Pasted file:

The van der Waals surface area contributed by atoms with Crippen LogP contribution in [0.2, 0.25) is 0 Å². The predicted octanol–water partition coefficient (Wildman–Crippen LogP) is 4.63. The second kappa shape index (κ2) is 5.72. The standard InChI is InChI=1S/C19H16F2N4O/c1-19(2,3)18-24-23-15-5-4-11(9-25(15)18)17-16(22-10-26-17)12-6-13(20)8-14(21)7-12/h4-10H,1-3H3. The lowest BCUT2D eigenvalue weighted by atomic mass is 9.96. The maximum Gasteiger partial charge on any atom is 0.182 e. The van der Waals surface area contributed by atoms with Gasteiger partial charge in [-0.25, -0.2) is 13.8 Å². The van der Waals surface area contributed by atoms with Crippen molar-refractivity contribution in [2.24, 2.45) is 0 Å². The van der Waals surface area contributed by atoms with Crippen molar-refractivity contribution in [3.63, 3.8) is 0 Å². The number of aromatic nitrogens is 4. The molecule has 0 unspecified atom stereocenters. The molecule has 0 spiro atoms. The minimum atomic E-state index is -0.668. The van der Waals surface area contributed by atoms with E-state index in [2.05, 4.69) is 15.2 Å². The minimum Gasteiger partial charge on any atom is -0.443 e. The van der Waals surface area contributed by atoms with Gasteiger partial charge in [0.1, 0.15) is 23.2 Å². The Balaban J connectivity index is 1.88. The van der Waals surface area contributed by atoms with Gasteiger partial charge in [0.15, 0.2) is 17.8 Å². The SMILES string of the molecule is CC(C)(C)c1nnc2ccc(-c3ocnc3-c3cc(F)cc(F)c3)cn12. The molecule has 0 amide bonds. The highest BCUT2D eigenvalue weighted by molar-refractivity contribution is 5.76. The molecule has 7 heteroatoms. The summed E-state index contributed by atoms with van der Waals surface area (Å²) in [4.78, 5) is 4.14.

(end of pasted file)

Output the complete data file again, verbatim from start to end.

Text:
The van der Waals surface area contributed by atoms with Crippen LogP contribution in [0.2, 0.25) is 0 Å². The predicted octanol–water partition coefficient (Wildman–Crippen LogP) is 4.63. The second kappa shape index (κ2) is 5.72. The standard InChI is InChI=1S/C19H16F2N4O/c1-19(2,3)18-24-23-15-5-4-11(9-25(15)18)17-16(22-10-26-17)12-6-13(20)8-14(21)7-12/h4-10H,1-3H3. The lowest BCUT2D eigenvalue weighted by atomic mass is 9.96. The maximum Gasteiger partial charge on any atom is 0.182 e. The van der Waals surface area contributed by atoms with Gasteiger partial charge in [-0.25, -0.2) is 13.8 Å². The van der Waals surface area contributed by atoms with Crippen molar-refractivity contribution in [2.24, 2.45) is 0 Å². The van der Waals surface area contributed by atoms with Crippen molar-refractivity contribution in [3.63, 3.8) is 0 Å². The number of aromatic nitrogens is 4. The molecule has 0 unspecified atom stereocenters. The molecule has 0 spiro atoms. The minimum atomic E-state index is -0.668. The van der Waals surface area contributed by atoms with E-state index in [2.05, 4.69) is 15.2 Å². The minimum Gasteiger partial charge on any atom is -0.443 e. The van der Waals surface area contributed by atoms with Gasteiger partial charge in [0.1, 0.15) is 23.2 Å². The Balaban J connectivity index is 1.88. The van der Waals surface area contributed by atoms with Gasteiger partial charge in [0.15, 0.2) is 17.8 Å². The SMILES string of the molecule is CC(C)(C)c1nnc2ccc(-c3ocnc3-c3cc(F)cc(F)c3)cn12. The molecule has 0 amide bonds. The highest BCUT2D eigenvalue weighted by molar-refractivity contribution is 5.76. The molecule has 7 heteroatoms. The summed E-state index contributed by atoms with van der Waals surface area (Å²) in [4.78, 5) is 4.14.